While Shannon worked in a field for which no Nobel prize is offered, his work was richly rewarded by honors including the National Medal of Science (1966) and honorary degrees from Yale (1954), Michigan (1961), Princeton (1962), Edinburgh (1964), Pittsburgh (1964), Northwestern (1970), Oxford (1978), East Anglia (1982), Carnegie-Mellon (1984), Tufts (1987), and the University of Pennsylvania (1991). He was also the first recipient of the Harvey Prize (1972), the Kyoto Prize (1985), and the Shannon Award (1973). The last of these awards, named in his honor, is given by the Information Theory Society of the Institute of Electrical and Electronics Engineers (IEEE) and remains the highest possible honor in the community of researchers dedicated to the field that he invented.
But Shannon was also a fun-loving joker; he invented something called the “Ultimate Machine,” a machine—a box really—containing a replica of a human hand whose sole purpose was to turn off a switch that had been turned on by its user. Shannon approached research with a sense of curiosity, humor, and fun. An accomplished unicyclist, he was famous for cycling the halls of Bell Labs at night, juggling as he went. His later work on chess-playing machines and an electronic mouse that could run a maze helped create the field of artificial intelligence, the effort to make machines that think. Yeah, we call them computers.
As Stanford University Professor David Tse says, Shannon “invented the future.”
You can watch a recent documentary on Shannon’s life at Amazon Prime.
Oscar H. Banker
If you had never heard of Claude Shannon, then I can guarantee that you’ve never heard this man’s name. You should know it. . . you probably drove or were driven somewhere recently using two of his historic inventions — the automatic transmission and power steering.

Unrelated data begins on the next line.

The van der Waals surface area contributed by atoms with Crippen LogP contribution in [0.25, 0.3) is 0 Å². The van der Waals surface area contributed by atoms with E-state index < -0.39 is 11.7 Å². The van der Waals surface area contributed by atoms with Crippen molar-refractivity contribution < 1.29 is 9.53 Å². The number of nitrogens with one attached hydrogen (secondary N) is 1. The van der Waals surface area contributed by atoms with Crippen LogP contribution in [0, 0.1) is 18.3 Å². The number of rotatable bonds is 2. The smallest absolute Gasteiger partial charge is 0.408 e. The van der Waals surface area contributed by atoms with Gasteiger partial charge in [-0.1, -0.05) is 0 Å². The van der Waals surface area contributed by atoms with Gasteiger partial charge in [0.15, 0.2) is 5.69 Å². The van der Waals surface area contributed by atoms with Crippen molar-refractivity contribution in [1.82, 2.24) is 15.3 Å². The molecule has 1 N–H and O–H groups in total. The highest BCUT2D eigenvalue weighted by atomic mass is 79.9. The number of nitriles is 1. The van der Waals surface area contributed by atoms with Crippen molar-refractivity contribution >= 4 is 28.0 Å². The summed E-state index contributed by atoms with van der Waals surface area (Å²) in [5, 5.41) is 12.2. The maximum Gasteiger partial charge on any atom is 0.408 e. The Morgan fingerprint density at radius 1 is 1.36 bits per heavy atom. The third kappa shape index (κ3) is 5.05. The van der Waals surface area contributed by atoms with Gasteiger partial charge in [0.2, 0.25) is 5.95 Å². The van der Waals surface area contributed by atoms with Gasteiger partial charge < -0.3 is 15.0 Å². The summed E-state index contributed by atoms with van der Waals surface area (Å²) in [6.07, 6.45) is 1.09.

Oscar H. Banker (b. Asatour Sarafian, May 31, 1895) was an Armenian-American inventor who patented a number of works, including an automatic transmission and power steering for automobiles. He is considered the “father of the automatic transmission.”
General Motors incorporated the semi-automatic transmission system into some of its vehicles in 1934, oddly enough the same year that Banker filed for a patent on the automatic transmission. The GM design had many flaws, leading Banker to propose his system to the company, asserting that it would be safer and more durable. After battling for eight years, Banker’s design was adopted and GM finally offered the American driver automatic transmissions using Banker’s design in 1940 in Oldsmobiles and Cadillacs, the first mass-produced automatic transmission vehicles. It was a marvel of engineering complexity that simplified driving so much that today, 97 per cent of all cars have just two pedals.
In Banker’s memoirs titled Dreams and Wars of an American Inventor: An Immigrant’s Romance published in 1983 he writes: “America is yet the greatest country existing for opportunity, for achievement and if a person can endure the hardships, ridicule, rebuffs, whatever and keep on going! That is what counts. And absolutely nothing else.”
The Drinking Bird
It would seem that brilliant people have a penchant for designing useless toys if you follow the examples of Claude Shannon and Miles Sullivan both of whom worked for Bell Labs in the 1940s. Sullivan filed for a patent on his toy in 1946.
The drinking bird is an iconic desk toy, but can you explain how it works? The principle is unintuitive at first glance, but beautifully simple in hindsight, like only the most brilliant inventions are.
At its core, the drinking bird is a heat engine, not unlike a steam turbine or diesel engine. When the bird’s head dips in the water, it gets wet. When the water evaporates, the bird’s head cools. This temperature change in-turn changes the internal pressure of the bird’s vacuum sealed body, and the movement of the gases and liquids inside propel the bird’s motion.
The bird’s underlying principle is unintuitive at first glance, beautifully simple and a mesmerizing feat of engineering. The drinking bird illustrates many principles in chemistry and physics: boiling and condensation; combined gas law; torque; the center of mass; capillary action (wicking of water into the felt); wet-bulb temperature (temperature difference between head and body bulbs depends on the relative humidity of the air); the Maxwell-Boltzmann distribution; heat of vaporization/heat of condensation; and the functioning of a heat engine.
It’s best just to watch it in action and listen to the engineer guy explain it.
The Columbian Exposition of 1893